NFL Fans Need to Recognize Photo Credit: USA Today Sports

Lombardi's Way NFL Fans Need to Recognize

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The era of Fantasy Football, EA Sports and football analytics has ushered in a new breed of NFL fans. This new breed is less sensitive. Their compassion towards players is anesthetized by their own fulfillment. What’s in it for me? What can these players do for me? Did my fantasy team win?

They are all-in on results and their patience for substandard performance is thin. And as quickly as they’d bench, trade or cut an underperforming player in the fantasy world, they seek the same knee-jerk treatment for the players in the real world.

And then there are those old school fans. Those who remember the days when John Unitas and Raymond Berry could be seen perfecting their timing in a neighborhood park or Artie Donovan knocking back a case of Schlitz in a local watering hole. They’ll tell you stories about how tough those players were. How they weren’t coddled like today’s athletes and how they had to work in the offseason to make ends meet because Friday paychecks in football weren’t all that much better than the Bethlehem Steel plant worker’s take home pay.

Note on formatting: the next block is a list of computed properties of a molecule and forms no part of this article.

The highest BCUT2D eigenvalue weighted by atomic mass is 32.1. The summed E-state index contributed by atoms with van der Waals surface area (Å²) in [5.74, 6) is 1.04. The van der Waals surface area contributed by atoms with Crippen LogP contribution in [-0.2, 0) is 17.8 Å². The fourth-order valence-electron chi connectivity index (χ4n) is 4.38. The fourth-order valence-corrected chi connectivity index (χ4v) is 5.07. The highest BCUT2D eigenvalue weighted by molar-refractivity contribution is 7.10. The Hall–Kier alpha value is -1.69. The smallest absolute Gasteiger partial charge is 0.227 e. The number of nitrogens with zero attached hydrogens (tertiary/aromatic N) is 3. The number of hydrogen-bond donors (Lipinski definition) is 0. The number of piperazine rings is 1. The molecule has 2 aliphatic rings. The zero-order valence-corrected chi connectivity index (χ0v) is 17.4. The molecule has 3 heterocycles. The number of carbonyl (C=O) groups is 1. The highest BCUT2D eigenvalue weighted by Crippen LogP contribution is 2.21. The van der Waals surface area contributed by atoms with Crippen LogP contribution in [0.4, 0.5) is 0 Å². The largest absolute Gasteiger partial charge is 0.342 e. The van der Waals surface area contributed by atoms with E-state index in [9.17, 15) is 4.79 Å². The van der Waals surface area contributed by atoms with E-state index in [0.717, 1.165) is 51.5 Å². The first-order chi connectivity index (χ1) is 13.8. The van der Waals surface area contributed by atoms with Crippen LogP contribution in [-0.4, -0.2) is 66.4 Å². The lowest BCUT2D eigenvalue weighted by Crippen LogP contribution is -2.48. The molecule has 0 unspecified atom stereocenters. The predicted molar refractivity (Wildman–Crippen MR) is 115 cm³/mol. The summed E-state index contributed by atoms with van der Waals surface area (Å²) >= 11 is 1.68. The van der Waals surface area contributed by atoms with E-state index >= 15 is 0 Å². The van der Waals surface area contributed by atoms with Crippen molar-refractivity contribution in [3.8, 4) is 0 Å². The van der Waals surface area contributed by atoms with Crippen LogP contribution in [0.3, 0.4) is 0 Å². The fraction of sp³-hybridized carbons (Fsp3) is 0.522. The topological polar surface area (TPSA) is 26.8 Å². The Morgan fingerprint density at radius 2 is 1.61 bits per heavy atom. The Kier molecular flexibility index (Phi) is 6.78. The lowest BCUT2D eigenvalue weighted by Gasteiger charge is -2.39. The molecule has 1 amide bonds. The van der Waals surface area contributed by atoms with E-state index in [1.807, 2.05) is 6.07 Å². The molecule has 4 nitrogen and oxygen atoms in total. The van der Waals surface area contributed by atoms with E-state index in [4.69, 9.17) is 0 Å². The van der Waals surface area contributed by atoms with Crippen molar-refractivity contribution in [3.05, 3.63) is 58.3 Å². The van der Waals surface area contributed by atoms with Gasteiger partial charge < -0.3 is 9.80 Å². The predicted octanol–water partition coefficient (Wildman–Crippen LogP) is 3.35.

“Those were the days”, they’ll tell you and to hell with these modern day pansies who make millions just to show up on Sunday to play a kid’s game. Can’t they play for less and for the love of God they must be outside of their minds if they think I’m paying for a PSL. Whose idea was that?

These are a few of the criticisms NFL fans hurl towards today’s athletes. Along with the handsome W-2, it comes with the territory for modern day players. Some accept it but don’t understand it. They play alongside men who spend hours upon hours in the gym, compete against behemoth athletes with uncommon physicality who combine speed, power and mass in such large quantities that create a form of violence that is foreign to the man on the street.

Pain management is a way of life for these athletes. Excruciating cold tubs are like a daily vitamin. Some feel it more than others. And if they have a bad day at work, it is out there for all to see. It’s examined and re-examined. Criticized by those who have never played the game at their level. Imagine a doctor or car mechanic having his or her work so closely scrutinized. Again, it comes with the territory. It’s the opportunity cost for being an NFL player.

Image courtesy of Lockerdome

The Violence

Back in 2005, I remember kneeling about 10 feet from the field on the sidelines during training camp at McDaniel College. The Ravens were running through some special teams drills and Roderick Green assumed the role of gunner.